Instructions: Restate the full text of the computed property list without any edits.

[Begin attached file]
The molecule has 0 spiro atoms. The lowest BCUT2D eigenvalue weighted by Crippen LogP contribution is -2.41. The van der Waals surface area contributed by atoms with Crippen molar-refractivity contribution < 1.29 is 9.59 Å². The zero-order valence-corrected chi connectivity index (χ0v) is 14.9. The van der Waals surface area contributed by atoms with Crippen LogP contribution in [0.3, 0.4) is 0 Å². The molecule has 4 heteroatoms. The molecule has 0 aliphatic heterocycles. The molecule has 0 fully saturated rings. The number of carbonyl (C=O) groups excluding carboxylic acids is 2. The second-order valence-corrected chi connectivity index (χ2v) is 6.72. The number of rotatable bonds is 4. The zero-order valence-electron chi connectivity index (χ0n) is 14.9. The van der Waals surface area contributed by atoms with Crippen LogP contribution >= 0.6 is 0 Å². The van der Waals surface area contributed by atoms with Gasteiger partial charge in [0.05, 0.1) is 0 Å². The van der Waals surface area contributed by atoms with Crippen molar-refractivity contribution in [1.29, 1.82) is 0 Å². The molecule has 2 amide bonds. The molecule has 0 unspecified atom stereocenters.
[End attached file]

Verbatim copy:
The molecule has 0 spiro atoms. The lowest BCUT2D eigenvalue weighted by Crippen LogP contribution is -2.41. The van der Waals surface area contributed by atoms with Crippen molar-refractivity contribution < 1.29 is 9.59 Å². The zero-order valence-corrected chi connectivity index (χ0v) is 14.9. The van der Waals surface area contributed by atoms with Crippen LogP contribution in [0.3, 0.4) is 0 Å². The molecule has 4 heteroatoms. The molecule has 0 aliphatic heterocycles. The molecule has 0 fully saturated rings. The number of carbonyl (C=O) groups excluding carboxylic acids is 2. The second-order valence-corrected chi connectivity index (χ2v) is 6.72. The number of rotatable bonds is 4. The zero-order valence-electron chi connectivity index (χ0n) is 14.9. The van der Waals surface area contributed by atoms with Crippen LogP contribution >= 0.6 is 0 Å². The van der Waals surface area contributed by atoms with Gasteiger partial charge in [0.05, 0.1) is 0 Å². The van der Waals surface area contributed by atoms with Crippen molar-refractivity contribution in [1.29, 1.82) is 0 Å². The molecule has 2 amide bonds. The molecule has 0 unspecified atom stereocenters.